June is a particularly important month in Happy Valley.
It’s more than just the month that signals the arrival of wonderful festivals in the area, ranging from classics in Cully, to flamenco in Renens. And it’s more than simply the month that kicks off clearance sales at Movenpick Wine. (Check out the marked down Albarino. Beautiful stuff.)
No, what makes June terribly important is the annual village festival. And your loyal Happy Valley correspondent is proud to say that this year, the entire family attended the festivities.
I’ve said before that no one does festivals like the Swiss. Seriously. And that plays itself out, even in tiny Happy Valley. Everything is perfectly organized. There’s delightful, locally sourced food. The day is capped by a rousing pétanque tournament. And best of all: there’s great entertainment.
Now, I know that each village festival has its own entertainment specificities. I had thought until now that in our village, this was limited to the local kids singing our official village song. (It’s a French standard with the original lyrics localized. Actually quite cute.)
But no. In fact our entertainment goes well beyond a few sing songs.
Lucky devils that we are, your loyal correspondent’s village fête also features a live demonstration, put on repeatedly through the day, by the village fire department.
So what, you say?
Well, how about a live demonstration by the village fire department, breathlessly narrated by one of its members, that includes a simulation of an actual fire, with the apparent use of all of the village’s firefighting machines, as well as its entire personnel?
Still not special enough?
Ok. Then how about all of the excitement listed above, PLUS the simulated torching of a battered Opel, as well as the pulling out of a simulated body from said car?
Pretty cool, no?
And this is more than just entertainment. It’s also educational. That’s because we learned exactly how the local team operates should there be an emergency vehicle situation.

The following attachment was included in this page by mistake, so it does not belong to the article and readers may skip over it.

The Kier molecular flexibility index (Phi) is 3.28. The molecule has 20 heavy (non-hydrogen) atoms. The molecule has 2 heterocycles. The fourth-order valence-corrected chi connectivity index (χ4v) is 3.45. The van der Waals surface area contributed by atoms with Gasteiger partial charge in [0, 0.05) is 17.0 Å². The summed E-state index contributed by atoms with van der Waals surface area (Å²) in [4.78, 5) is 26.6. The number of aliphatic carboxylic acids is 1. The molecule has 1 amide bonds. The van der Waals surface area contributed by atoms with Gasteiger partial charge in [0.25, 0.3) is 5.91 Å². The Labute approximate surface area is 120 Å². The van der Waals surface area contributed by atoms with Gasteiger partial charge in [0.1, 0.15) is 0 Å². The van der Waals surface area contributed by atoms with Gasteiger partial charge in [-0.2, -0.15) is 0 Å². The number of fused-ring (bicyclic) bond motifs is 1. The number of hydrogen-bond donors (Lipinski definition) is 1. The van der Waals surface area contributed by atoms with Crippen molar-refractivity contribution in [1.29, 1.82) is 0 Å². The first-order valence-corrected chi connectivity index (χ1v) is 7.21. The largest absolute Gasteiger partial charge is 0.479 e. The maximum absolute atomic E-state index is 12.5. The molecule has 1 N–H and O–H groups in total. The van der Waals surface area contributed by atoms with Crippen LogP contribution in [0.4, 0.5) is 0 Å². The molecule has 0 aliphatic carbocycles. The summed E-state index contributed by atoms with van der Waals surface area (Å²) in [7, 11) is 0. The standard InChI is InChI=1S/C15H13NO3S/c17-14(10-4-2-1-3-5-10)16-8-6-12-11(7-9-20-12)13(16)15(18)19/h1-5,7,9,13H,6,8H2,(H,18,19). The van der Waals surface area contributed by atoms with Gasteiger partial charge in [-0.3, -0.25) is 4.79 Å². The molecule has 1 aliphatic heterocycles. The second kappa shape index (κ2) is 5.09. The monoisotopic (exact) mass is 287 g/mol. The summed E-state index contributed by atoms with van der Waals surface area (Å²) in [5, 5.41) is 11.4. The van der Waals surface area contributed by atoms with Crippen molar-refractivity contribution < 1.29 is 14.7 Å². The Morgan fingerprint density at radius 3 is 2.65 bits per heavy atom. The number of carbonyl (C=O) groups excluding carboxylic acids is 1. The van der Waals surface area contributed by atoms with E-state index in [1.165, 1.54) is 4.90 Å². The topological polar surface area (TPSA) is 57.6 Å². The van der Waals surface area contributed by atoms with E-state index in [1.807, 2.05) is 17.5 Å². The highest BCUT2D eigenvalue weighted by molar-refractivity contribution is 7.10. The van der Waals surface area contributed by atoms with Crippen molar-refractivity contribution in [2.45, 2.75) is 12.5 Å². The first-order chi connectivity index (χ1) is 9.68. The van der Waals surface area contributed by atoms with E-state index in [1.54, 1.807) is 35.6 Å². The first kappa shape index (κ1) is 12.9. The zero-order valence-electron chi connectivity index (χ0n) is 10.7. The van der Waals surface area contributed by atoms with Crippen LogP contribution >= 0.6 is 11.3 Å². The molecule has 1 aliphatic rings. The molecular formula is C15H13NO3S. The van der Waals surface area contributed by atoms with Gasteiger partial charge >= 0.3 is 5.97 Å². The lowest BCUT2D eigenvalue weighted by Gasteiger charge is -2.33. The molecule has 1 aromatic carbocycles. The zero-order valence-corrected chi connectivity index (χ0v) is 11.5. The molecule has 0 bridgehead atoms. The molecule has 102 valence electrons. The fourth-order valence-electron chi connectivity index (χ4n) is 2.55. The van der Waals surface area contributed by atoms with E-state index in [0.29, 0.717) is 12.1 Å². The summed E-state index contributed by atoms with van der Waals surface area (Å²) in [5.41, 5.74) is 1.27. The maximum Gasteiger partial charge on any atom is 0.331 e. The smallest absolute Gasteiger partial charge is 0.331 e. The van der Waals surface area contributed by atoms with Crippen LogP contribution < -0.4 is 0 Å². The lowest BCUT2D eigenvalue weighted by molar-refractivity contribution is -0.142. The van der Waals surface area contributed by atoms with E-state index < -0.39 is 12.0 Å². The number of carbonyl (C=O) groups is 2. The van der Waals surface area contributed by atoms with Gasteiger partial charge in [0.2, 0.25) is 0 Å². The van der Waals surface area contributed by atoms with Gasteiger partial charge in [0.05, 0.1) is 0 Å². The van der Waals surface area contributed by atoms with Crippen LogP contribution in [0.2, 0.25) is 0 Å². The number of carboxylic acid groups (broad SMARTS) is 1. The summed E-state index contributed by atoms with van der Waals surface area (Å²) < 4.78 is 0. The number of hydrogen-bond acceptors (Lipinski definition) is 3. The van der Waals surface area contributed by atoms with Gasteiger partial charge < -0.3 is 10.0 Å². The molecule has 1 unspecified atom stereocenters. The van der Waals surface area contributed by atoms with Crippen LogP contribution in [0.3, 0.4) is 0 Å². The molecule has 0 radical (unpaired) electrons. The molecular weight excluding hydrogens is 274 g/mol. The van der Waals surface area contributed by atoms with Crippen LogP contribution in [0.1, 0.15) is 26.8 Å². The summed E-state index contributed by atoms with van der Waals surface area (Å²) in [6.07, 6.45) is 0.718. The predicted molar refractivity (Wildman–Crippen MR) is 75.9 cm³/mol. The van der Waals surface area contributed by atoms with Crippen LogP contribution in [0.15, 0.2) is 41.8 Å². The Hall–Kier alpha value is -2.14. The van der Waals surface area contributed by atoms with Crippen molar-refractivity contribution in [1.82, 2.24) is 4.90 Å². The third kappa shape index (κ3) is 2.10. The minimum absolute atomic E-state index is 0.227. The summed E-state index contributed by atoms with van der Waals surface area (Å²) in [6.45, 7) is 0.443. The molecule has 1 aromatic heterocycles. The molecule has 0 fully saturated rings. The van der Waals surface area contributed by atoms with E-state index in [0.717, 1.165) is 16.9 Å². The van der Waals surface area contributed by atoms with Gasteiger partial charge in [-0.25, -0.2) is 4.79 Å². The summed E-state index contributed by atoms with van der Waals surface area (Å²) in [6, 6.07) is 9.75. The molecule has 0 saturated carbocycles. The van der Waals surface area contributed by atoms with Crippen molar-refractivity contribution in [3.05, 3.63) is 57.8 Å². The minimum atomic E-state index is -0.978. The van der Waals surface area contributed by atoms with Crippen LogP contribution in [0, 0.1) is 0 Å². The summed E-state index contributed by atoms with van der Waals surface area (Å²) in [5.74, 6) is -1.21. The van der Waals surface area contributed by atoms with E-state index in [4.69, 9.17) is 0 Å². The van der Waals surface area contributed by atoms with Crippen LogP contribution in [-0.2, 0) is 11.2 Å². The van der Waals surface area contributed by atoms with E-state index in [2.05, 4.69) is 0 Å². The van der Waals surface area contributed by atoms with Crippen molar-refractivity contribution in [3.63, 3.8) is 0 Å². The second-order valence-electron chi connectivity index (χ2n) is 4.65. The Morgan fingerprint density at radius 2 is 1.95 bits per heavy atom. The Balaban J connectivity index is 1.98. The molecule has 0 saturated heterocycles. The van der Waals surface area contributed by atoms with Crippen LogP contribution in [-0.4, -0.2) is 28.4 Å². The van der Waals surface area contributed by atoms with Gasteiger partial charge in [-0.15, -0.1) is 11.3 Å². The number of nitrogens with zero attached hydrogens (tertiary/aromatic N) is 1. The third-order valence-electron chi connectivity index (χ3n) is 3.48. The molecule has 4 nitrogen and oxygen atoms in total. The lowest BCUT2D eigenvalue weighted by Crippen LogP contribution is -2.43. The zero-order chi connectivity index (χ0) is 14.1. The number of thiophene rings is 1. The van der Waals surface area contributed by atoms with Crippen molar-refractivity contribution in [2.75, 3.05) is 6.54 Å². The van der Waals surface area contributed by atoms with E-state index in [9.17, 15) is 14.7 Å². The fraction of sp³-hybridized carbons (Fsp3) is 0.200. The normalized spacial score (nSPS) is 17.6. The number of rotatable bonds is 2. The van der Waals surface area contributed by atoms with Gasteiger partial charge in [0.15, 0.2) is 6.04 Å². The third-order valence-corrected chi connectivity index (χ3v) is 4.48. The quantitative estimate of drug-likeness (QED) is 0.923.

For example, it’s worth knowing that when there’s a car in flames in our village, before anyone does anything, like, say, putting out the fire, the fire department first must drive by the car, slowly, to see if they can figure out what kind of engine the vehicle has.
Yessir. And so you can well imagine a little red Kangoo van repeatedly driving in slow motion past a flaming car while the driver and his team-mate try to figure out (and then agree on) what pump, if any, it uses at the local SOCAR station.
In our simulation, luckily the guys in the Kangoo eventually figured it out, and seemed to agree on the answer, as after a few minutes they descended on the car with hoses — real water used here — and pulled a fake body, presumably meant to be still alive, out from the front seat of what in real would probably by now be a fully cindered Opel.
The key take out here, dear reader?
In the greater Lausanne area, if you want to have any chance of surviving a car fire, consider spray painting your engine type in great big capital letters, ideally with glow in the dark paint, on all sides of your vehicle.
It might save your life.
And if it’s not already passed, do as well make sure to go to your local festival. You’ll be able to share a glass with your neighbours, hear some nice music — and potentially learn something new.
By The Happy Valley Correspondent